Reflecting on SA and the Economic Freedom of the World

Phumlani M. Majozi writes on the report issued by the FMF and Canada's Fraser Institute

Without robust, rapid economic growth, the prospects on employment and standards of living will remain gloomy in South Africa. Every sensible person understands, and should understand this. It is not rocket science and is widely acknowledged by both economics and politics gurus.

What these gurus tend to misunderstand though, is that without economic freedom, rapid economic growth and prosperity will be hard to achieve in the country.

With the launch of the Economic Freedom of the World 2021 (EFW) by the Free Market Foundation (FMF) and Canada’s Fraser Institute early this week, we were reminded of the importance of economic freedom in our society

By economic freedom, the Fraser Institute and FMF mean minimal government interventions in the economy. The metrics the Fraser Institute and FMF use to measure economic freedom in 165 countries are: size of the government, legal structure and property rights, access to sound money, freedom to trade internationally, regulation of credit, labour and business. 

In this year’s EFW rankings, Hong Kong is at the top again. Hong Kong is a territory that economic freedom lovers around the globe cherish. Professor Milton Friedman, the Nobel economist who died in 2006 loved Hong Kong. He even featured it in his Public Broadcasting Services (PBS) television program Free to Choose, back in 1980. 

Hong Kong is still a bastion of economic freedom to this day. Although, as the Fraser Institute notes, “China’s heavy hand will likely lower Hong Kong’s ranking in future years.”

South Africa is not in a desirable position in the EFW rankings. This year, the country ranked better than five years ago, at 84th; and its score of 6.97 out of 10 was an improvement from half a decade ago. However, it is very important to point out that South Africa’s ranking twenty years ago was better than today and five years ago. So, overall over the past twenty years we declined on the EFW rankings.

What is important to spotlight, as I mentioned in my speech at the launch, is that South Africa’s economic performance was better twenty years ago – better on economic growth and better on unemployment rates. Yes, we were still in double digits on unemployment, but it was not the higher, shocking, double digits we have today.

Looking at the EFW, one thing is very clear; it is that Western countries are the freest. Hence we must all understand why desperate people from impoverished conflict-ridden countries risk their lives attempting to enter Western countries. That phenomenon makes sense.

Most analysts tend to look at the EFW solely from an economics perspective. I believe it is a publication that must be looked at from an individual freedom perspective. We are a society of individuals pursuing their separate interests. Individual freedom is something that we must strive for as South African citizens.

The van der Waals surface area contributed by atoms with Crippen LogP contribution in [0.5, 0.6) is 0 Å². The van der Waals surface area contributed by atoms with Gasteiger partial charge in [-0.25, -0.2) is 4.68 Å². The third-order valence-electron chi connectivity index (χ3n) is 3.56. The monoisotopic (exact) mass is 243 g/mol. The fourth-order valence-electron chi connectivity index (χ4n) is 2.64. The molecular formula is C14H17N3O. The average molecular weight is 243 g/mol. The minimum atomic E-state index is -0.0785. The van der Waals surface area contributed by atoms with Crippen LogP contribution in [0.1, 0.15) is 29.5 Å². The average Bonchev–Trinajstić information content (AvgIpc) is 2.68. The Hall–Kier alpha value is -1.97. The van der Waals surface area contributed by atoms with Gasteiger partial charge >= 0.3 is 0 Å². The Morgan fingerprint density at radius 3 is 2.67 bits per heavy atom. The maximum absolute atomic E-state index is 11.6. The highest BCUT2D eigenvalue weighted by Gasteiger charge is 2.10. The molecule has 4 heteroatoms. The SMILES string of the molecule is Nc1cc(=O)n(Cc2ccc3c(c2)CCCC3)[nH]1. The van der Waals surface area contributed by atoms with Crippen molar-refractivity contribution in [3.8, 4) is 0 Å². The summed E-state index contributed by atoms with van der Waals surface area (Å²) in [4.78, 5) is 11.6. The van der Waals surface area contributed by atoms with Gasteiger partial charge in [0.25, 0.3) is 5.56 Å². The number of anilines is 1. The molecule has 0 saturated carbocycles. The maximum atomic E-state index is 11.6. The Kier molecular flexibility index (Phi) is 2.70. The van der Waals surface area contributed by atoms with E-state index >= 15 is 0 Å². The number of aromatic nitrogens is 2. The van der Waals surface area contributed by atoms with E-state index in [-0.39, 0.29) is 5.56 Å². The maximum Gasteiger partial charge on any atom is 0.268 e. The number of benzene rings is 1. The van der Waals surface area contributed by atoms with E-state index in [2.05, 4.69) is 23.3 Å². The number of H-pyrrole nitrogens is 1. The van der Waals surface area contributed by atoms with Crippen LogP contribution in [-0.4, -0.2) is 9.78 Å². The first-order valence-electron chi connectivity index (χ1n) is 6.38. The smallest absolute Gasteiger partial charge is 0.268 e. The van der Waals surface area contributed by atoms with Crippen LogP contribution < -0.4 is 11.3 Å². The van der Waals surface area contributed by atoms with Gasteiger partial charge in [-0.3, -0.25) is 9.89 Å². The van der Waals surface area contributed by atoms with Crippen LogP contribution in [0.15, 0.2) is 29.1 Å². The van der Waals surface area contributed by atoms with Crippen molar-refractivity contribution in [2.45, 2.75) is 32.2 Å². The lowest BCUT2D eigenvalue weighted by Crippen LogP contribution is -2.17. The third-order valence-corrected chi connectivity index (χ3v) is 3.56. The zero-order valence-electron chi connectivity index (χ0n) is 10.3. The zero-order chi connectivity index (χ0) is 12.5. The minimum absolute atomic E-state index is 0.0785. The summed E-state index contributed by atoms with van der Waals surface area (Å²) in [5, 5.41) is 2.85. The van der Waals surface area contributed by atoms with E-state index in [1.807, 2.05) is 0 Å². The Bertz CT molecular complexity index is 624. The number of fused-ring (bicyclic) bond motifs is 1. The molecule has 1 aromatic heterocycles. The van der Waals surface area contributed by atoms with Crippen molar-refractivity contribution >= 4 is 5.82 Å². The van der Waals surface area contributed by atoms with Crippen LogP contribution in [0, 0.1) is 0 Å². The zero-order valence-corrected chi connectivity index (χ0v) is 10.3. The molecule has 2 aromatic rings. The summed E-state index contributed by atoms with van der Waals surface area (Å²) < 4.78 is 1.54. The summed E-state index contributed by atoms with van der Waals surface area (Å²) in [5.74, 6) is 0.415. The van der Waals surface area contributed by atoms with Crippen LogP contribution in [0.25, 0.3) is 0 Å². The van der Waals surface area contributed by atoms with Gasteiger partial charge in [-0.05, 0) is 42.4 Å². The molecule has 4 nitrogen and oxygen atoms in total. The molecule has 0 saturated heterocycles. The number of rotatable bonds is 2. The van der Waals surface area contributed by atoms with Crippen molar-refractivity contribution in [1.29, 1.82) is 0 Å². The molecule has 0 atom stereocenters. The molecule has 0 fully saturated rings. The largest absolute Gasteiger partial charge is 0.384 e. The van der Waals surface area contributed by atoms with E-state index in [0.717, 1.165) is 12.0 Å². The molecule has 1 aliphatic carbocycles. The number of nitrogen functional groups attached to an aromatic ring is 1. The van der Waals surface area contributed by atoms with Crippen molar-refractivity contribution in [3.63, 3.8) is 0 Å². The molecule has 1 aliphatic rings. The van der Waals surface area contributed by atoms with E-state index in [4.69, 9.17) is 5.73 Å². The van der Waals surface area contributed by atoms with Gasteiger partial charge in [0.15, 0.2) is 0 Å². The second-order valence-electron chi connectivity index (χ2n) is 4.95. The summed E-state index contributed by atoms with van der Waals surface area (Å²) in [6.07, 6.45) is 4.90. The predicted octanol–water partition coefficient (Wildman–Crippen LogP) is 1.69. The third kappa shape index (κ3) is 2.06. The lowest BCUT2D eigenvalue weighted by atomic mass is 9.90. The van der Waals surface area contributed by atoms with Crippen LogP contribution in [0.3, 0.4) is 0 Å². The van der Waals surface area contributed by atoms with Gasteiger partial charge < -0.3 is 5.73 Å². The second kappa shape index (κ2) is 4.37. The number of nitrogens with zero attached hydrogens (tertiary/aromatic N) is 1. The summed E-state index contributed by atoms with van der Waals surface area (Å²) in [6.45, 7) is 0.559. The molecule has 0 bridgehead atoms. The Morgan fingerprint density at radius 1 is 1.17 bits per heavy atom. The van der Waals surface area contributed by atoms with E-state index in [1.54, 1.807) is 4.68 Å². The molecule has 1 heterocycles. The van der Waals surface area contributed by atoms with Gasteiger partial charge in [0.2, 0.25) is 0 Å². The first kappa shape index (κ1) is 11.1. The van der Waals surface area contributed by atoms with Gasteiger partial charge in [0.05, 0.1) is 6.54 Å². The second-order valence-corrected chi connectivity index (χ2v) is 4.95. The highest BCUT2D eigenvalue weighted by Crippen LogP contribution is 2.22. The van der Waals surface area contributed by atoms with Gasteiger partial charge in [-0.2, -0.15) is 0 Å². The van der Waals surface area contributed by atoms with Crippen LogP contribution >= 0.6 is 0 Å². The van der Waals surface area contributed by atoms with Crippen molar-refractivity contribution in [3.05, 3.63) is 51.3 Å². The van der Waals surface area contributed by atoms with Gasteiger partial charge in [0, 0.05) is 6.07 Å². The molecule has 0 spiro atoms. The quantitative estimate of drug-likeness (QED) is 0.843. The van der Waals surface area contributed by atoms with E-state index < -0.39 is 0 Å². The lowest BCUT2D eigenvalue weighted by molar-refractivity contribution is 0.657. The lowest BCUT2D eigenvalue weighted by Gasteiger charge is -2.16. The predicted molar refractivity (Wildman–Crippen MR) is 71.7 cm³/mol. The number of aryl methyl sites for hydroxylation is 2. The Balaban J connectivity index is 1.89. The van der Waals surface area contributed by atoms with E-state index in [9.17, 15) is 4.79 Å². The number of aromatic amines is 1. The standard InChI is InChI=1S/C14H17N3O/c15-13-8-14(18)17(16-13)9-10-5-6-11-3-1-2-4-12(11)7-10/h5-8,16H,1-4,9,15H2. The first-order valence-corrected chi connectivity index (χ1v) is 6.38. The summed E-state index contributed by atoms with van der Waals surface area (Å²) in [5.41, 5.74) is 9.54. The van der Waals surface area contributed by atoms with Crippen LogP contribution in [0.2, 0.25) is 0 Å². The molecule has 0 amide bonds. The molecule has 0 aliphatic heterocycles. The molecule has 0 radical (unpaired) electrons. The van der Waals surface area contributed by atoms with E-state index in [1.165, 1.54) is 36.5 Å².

A poor South African ought to have a right to decide to take any job that he or she wants. The employer or potential employer, should also pay a wage that he or she thinks the employee is worth. Based on this principle,  the employer and the employee can then reach a wage agreement without the government's meddling. Government’s role in the process is to enforce that agreement.

During the launch, one attendee asked what it is the private citizens can do to move the country in the right direction that will improve its ranking in the EFW. The answer to that question is not sophisticated.

The private citizens, as voters, must vote for people who believe in the limited role of government in the economy. When you observe South Africa’s political landscape, it is clear which parties are far-left, left-centre and right-centre. The least we need in South Africa is right-centre governance - and citizens should vote for that.

Supporting organizations like the Free Market Foundation and Solidarity can also help. Solidarity has built a world class science and technology college called Sol-Tech in Pretoria. I visited Sol-Tech months ago, and I was very impressed. It is a college entirely built by private citizens who are members of Solidarity.

The basics on how to build a prosperous society should not be only understood by bureaucrats and  technocrats. Private citizens also need knowledge and understanding.

If I were the leader of South Africa, I would, amongst other things, devote my labours in educating my people. I would not pursue wealth redistribution. I would educate and upskill my people so they create their own wealth. Competition in business, education and other sectors that sustain South Africa’s economic productivity would characterize the nation I would be governing.

We have a steep mountain to climb if we want to improve our ranking in the EFW and improve people’s lives. The work begins now!

Phumlani M. Majozi is a senior fellow at African Liberty. His website is phumlanimajozi.com. Follow him on Twitter: @PhumlaniMMajozi